Now, imagine that instead of a small, cute laser pointer, you used a giant lamp consisting of thousands of laser pointers, mounted atop of each other: A large "tower" that shines kind of a beam (consisting of many laser rays). Now, the lower laser pointers are in deeper, saltier waters, and get bent more within shorter distance than the upper ones.

There's an old analogy that physics teachers often employ: imagine this group of rays being a marching band, nicely arranged to all start marching at the exact same instant. While the upper-water band members move relatively straight and only rarely meet a water-water level interface, the band members close to the ground are often making a bend in their path. The overall front of the marching band seems to "slouch" around the curvature of the earth.

This analogy isn't as bad as it sounds at first: The refractive index $n$ is actually just a measure for how much slower than in vacuum the light is in that medium. So, the "deepwater rays" simply are slower than the "not as saltywater rays". That means that the whole wavefront (marching band front) does follow a curve.

# 5th idea: we don't have salty water, but earth will do.

Obviously, you're not a water-dwelling alien controlling a giant marching band consisting of laser beams.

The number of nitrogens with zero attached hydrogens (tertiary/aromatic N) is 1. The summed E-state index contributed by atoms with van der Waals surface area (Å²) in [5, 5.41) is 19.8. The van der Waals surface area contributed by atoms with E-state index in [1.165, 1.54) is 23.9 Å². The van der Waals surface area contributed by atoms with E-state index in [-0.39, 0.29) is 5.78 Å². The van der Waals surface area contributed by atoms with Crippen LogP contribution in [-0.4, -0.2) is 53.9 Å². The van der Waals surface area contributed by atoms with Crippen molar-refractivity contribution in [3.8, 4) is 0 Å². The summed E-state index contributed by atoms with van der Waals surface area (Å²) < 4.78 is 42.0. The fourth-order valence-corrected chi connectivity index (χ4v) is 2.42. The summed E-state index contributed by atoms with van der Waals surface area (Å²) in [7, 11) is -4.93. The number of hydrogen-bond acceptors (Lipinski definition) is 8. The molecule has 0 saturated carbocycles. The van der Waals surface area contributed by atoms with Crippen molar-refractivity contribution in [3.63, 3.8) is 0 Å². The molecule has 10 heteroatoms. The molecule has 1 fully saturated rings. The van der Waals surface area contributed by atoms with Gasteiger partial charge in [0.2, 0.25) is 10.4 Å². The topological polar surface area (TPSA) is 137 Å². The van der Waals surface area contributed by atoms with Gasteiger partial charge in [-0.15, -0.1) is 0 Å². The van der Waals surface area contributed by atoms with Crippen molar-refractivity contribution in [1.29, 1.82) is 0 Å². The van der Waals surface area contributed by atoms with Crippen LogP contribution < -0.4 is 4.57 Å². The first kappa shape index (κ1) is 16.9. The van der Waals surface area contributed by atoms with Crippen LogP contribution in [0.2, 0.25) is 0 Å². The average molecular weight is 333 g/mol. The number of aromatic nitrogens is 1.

Instead, you have an antenna. But that antenna very much sends out an electromagnetic wavefront. As electromagnetic waves permeate air, trees, hills, dry earth, not-so-dry-earth, small animals, large animals, buildings, tapestries and people, they are, just like the special case of visible light, slowed down in media.

In the case of ground waves, the lower parts of the wave front permeates earth. Earth has a higher conductivity as air – and that means it slows down the electromagnetic wave. How that slowing down happens isn't actually very easy to explain - in the end, earth has physical properties that increase its $n$.

¹ I haven't had the time to properly test my calculations, but if they are correct, that angle is, if we set the earth radius to 1, $\delta=90° - 2\arcsin\left(\pm \sqrt{\frac l{2+2l}}\right)$, but that's actually not that important here. If you want to have some geometry in your presentation, deriving that angle from the ratio of earth radius (set arbitrarily to 1) and water height would definitely be a cool thing.
For the things I want to explain, it's not important what this angle is, exactly.

• Excellent! This was a really great answer! I saved it to my hard drive. It is easy to understand and deep enough to satisfy some of my tech thirst, but I still want more. Thank you SO much for the time you spent to make this answer! – Keith Martineau Feb 20 '18 at 23:37

The sections on the propagation of radio waves included in the Radio Engineers' Handbook 1st Ed., 10th Impression (1943) by F. E. Terman present a detailed analysis of this subject which may be useful here. A clip from it with his opening comments about "wave tilt" is shown below.

A Google search will identify sources for this complete textbook in printed form; possibly even as a free download in PDF format.